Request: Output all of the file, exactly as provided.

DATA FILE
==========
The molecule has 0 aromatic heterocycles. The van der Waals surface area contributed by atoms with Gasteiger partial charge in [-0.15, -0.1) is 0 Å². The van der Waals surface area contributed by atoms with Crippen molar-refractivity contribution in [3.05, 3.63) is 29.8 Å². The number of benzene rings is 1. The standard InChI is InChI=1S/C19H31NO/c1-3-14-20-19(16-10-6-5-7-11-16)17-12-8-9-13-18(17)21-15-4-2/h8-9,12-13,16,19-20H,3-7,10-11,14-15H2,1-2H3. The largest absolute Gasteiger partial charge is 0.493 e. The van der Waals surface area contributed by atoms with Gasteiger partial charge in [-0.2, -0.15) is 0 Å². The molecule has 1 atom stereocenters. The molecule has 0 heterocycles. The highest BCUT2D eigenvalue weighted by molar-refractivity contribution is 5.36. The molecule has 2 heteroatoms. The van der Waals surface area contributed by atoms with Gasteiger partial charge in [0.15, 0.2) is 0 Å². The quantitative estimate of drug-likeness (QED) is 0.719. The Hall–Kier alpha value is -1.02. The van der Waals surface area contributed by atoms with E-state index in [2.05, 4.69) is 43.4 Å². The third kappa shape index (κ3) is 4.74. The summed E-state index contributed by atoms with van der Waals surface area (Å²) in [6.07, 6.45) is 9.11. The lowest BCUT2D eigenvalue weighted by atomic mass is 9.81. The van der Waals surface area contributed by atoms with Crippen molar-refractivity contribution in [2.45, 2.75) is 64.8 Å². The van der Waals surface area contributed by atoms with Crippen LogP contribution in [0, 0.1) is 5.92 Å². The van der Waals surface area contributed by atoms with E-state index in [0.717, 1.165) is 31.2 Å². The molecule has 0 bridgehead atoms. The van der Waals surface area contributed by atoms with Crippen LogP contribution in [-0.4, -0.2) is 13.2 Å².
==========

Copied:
The molecule has 0 aromatic heterocycles. The van der Waals surface area contributed by atoms with Gasteiger partial charge in [-0.15, -0.1) is 0 Å². The van der Waals surface area contributed by atoms with Crippen molar-refractivity contribution in [3.05, 3.63) is 29.8 Å². The number of benzene rings is 1. The standard InChI is InChI=1S/C19H31NO/c1-3-14-20-19(16-10-6-5-7-11-16)17-12-8-9-13-18(17)21-15-4-2/h8-9,12-13,16,19-20H,3-7,10-11,14-15H2,1-2H3. The largest absolute Gasteiger partial charge is 0.493 e. The van der Waals surface area contributed by atoms with Gasteiger partial charge in [-0.2, -0.15) is 0 Å². The molecule has 1 atom stereocenters. The molecule has 0 heterocycles. The highest BCUT2D eigenvalue weighted by molar-refractivity contribution is 5.36. The molecule has 2 heteroatoms. The van der Waals surface area contributed by atoms with Gasteiger partial charge in [0.15, 0.2) is 0 Å². The quantitative estimate of drug-likeness (QED) is 0.719. The Hall–Kier alpha value is -1.02. The van der Waals surface area contributed by atoms with E-state index in [2.05, 4.69) is 43.4 Å². The third kappa shape index (κ3) is 4.74. The summed E-state index contributed by atoms with van der Waals surface area (Å²) in [6.07, 6.45) is 9.11. The lowest BCUT2D eigenvalue weighted by atomic mass is 9.81. The van der Waals surface area contributed by atoms with Crippen molar-refractivity contribution in [2.45, 2.75) is 64.8 Å². The van der Waals surface area contributed by atoms with Crippen LogP contribution in [0, 0.1) is 5.92 Å². The van der Waals surface area contributed by atoms with E-state index in [0.717, 1.165) is 31.2 Å². The molecule has 0 bridgehead atoms. The van der Waals surface area contributed by atoms with Crippen LogP contribution in [-0.4, -0.2) is 13.2 Å².